Malcolm McLaren

A few years ago I was given a bunch of cassette tapes and told to turn them into a story for Swindle magazine. The tapes contained hours of interviews between Shepard Fairey, Roger Gastman and Malcolm McLaren, who sadly passed away this morning.

Here's an excerpt:

Who is Malcolm McLaren? The white, English eccentric who formed the Sex Pistols? The art -school anarchist who lost his virginity to fashion designer Vivienne Westwood, married her, and opened a punk boutique in London where “nothing was for sale”? The cultural alchemist who was asked to “re-brand Poland”? The egomaniacal marketing Svengali who claims he swindled the record industry?

Viewed with reverence and disdain in equal measure, Malcolm McLaren is, at the very least, one thing: a magnificent failure. Magnificent failure, he believes, is the only real means of effecting change in the popular culture. One could view McLaren’s life as a series of cleverly orchestrated disasters. Some of his experiments have changed the face of pop culture (the Sex Pistols). Some of them haven’t (Bow Wow Wow). Some of them may do so in the future (8-bit music, bootlegged from old-school video games, which McLaren is currently championing).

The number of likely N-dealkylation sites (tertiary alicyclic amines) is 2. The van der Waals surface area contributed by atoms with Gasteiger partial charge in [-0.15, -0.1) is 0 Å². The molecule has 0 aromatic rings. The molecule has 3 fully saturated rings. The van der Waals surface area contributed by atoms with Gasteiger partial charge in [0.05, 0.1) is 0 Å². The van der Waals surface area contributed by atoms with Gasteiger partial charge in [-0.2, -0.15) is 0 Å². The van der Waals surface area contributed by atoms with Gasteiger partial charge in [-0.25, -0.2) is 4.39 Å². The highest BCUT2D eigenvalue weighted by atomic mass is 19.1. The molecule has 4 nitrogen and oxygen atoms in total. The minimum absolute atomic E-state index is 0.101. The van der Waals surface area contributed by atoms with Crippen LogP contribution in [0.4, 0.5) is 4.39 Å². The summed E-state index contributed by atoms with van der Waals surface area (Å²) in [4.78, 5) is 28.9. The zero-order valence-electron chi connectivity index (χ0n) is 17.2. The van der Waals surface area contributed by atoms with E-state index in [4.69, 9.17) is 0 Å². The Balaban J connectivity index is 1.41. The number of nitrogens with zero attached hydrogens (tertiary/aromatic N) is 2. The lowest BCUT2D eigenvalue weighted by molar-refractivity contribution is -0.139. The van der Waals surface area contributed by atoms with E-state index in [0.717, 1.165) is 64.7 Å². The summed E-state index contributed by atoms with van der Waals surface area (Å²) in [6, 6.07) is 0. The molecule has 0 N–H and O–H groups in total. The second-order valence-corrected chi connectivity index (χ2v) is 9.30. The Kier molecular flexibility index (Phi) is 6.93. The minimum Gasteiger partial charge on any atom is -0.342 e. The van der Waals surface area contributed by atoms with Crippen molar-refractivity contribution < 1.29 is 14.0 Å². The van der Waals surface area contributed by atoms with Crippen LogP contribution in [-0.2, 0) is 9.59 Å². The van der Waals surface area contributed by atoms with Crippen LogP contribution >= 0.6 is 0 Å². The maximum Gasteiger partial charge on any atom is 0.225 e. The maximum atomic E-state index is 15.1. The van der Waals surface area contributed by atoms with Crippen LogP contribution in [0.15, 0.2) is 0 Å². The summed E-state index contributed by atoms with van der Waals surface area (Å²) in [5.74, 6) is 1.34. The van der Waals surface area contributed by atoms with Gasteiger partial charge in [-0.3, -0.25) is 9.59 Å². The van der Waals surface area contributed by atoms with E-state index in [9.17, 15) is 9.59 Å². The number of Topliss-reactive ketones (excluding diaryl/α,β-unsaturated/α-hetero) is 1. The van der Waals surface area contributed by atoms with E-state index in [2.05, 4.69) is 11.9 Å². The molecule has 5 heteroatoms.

Through out his career, McLaren has enjoyed taking the artistic spectrum, bending it backwards, and forcing its opposing ends to fuse. He merged waltz music with techno in Waltz Darling; layered square dance calls over hip-hop scratching in “Buffalo Gals”; and dressed the New York Dolls in Communist -inspired fashions, provoking the outrage on which he thrives.

Bu tall of his obsessions (including his la test, the rise of the child intellectual) are, like himself, fueled by one thing: the power of the amateur. McLaren, now 59 years old and based in Paris, France, believes the amateur to be a creature capable of the most magnificent failure. And with Western popular culture split into a dominant, over-produced mainstream and a hidden, independent subculture, remaining an amateur is, for many, the only true path to self-expression available today.

Like him or hate him, never before has Malcolm McLaren made so much sense.

You can read the story in its entirety here...and I'm pretty sure I still have those tapes somewhere!